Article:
Luca Paolini says in the FT this morning that the 'corporate tax escape trick [is] set to backfire'. As he puts it:
Households have borne brunt of austerity but pressure is growing for companies to share
It is a feat worthy of Houdini. Even as public debts mount, the world’s corporations have managed to break free from the grip of austerity.
Paolini can't see that lasting forever. He may be right, but George Osborne does not think so and nor does the Office for Budget Responsibility (OBR). The following table is adapted from table 4.5 of the main OBR report for the March 2014 budget:
The table shows forecast increases in revenues from the major taxes over six years. I added forecast money GDP growth from the Treasury's GDP forecast from last December. Then I have compared forecast tax yield growth with GDP in the bottom half of the table, where all numbers are expressed as percentages, unlike the top half which is in £billions. Finally I have prepared a figure for overall percentage growth and then I have compared that percentage growth with percentage GDP growth.
Two taxes stand out for having lower than GDP forecast growth. One is VAT, where growth is expected to be slightly less than that for GDP as a whole. This is reasonable only if rates fall or the proportion of non VATable activity in GDP grows. It is alternatively explained by increased saving out of GDP i.e. people not spending what they earn. Since the OBR is not allowed to forecast tax changes the last is the most likely explanation. So, the OBR thinks savings will increase, which means the wealthiest will get wealthier.
The other tax where receipts will fall in proportion to income is corporation tax. As I have already explained, this is because of a £10bn a year tax giveaway to big business by George Osborne. No wonder some will get richer.
And what of the rest of us? Without exception more income tax is going to be paid than GDP growth would suggest appropriate over the next few years. That is partly because of PAYE growth and partly because the self employed are apparently going to pay 30% more tax in the current year than they have ever done before. This, presumably, is the impact of all those being forced into self employment to get them off benefits. That figure is, of course, totally implausible. But then so are most of these numbers. The lack of correlation in PAYE growth and national insurance is, for example, noticeable, and why national insurance grows in one year by 9.7% but income taxes does not is very hard to explain. But let's, for a moment presume the numbers are right. What, then, does that mean?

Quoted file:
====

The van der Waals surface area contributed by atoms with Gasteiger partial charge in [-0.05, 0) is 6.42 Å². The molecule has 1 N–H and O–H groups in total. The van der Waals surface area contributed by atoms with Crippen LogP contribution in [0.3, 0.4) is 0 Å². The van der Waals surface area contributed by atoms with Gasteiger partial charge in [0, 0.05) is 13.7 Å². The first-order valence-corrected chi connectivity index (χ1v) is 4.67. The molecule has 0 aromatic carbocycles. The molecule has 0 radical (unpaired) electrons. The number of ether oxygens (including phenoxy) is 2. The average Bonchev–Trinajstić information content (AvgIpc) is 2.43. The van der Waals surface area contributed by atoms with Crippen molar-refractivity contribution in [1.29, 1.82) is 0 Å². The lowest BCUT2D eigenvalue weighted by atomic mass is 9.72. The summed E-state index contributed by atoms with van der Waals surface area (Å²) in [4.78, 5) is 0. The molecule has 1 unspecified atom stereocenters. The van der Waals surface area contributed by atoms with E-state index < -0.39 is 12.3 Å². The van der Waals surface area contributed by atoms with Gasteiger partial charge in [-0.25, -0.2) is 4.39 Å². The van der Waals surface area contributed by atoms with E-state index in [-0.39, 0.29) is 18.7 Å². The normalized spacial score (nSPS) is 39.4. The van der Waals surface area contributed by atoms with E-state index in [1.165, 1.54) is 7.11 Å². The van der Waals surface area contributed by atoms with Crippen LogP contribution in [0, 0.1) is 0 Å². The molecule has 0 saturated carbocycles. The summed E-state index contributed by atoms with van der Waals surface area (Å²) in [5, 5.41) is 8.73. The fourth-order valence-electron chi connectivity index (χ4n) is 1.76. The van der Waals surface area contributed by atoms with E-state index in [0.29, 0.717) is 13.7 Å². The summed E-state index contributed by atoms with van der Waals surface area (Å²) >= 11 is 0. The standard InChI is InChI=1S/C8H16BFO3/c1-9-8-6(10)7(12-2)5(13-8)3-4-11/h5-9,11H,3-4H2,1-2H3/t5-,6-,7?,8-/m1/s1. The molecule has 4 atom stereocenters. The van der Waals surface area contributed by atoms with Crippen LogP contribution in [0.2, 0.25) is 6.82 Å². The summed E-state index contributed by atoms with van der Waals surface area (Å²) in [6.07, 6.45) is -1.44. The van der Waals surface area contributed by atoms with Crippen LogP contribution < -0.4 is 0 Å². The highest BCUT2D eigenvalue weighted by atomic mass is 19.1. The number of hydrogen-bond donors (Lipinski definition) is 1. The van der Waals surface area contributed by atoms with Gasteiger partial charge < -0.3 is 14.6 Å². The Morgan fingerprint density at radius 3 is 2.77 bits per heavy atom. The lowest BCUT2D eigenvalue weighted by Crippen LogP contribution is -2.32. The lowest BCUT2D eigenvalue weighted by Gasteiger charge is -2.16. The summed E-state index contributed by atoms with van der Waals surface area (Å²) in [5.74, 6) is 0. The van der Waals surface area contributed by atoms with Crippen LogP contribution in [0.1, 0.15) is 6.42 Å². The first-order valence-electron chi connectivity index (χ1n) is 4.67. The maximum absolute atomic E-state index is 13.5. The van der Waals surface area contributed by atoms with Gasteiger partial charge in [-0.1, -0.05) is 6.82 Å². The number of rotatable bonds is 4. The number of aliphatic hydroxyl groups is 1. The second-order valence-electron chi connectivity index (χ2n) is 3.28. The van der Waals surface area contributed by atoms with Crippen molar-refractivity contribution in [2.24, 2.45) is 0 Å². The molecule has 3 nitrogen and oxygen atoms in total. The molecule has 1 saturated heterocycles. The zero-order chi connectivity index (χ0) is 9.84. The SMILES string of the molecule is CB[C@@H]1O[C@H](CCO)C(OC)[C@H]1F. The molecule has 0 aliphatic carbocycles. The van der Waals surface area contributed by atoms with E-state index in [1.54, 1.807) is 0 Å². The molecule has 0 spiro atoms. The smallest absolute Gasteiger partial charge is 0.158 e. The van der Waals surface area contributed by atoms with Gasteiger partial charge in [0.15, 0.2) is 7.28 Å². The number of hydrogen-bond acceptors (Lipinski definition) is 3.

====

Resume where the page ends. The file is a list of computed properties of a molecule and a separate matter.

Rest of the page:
Firstly, it means that very obviously people are going to pay more tax in proportion to their income over the next few years than they have to date. This contrasts their position with that of companies.
Secondly, it means that either we are to see a growth in self-employment profits, or the tax gap is going to disappear just at the moment when HMRC are sacking 10,000 staff over the next two years. I do not think either are likely.
Alternatively, more of us are going to work. This data could imply that unemployment is tumbling, with people moving into well paid jobs paying significant amounts of tax but there is no real sign of that as yet.
And there is, maybe, one other option. It could be that there will be a lot more immigrants, and we have to recall that most immigrants work and therefore the proportion paying tax is higher than that for the population as a whole.
The other option is that, of course, these forecasts are completely wrong. That is, quite properly, the most realistic option to consider.
But the message is, whatever happens, that whilst in George Osborne's plans big business is going to pay less tax, and we're, overall, going to be saving more of our incomes over the next few years despite those incomes growing we will also, apparently, nonetheless, be paying a lot more income tax and national insurance. It's a bizarre economic outlook, that suggests we are creating a perfect environment for big business and savers in the UK, but that the rest of us will be bearing the cost.
You have been warned: unless you are a big business, or a big saver, George Osborne is planning to tax you more.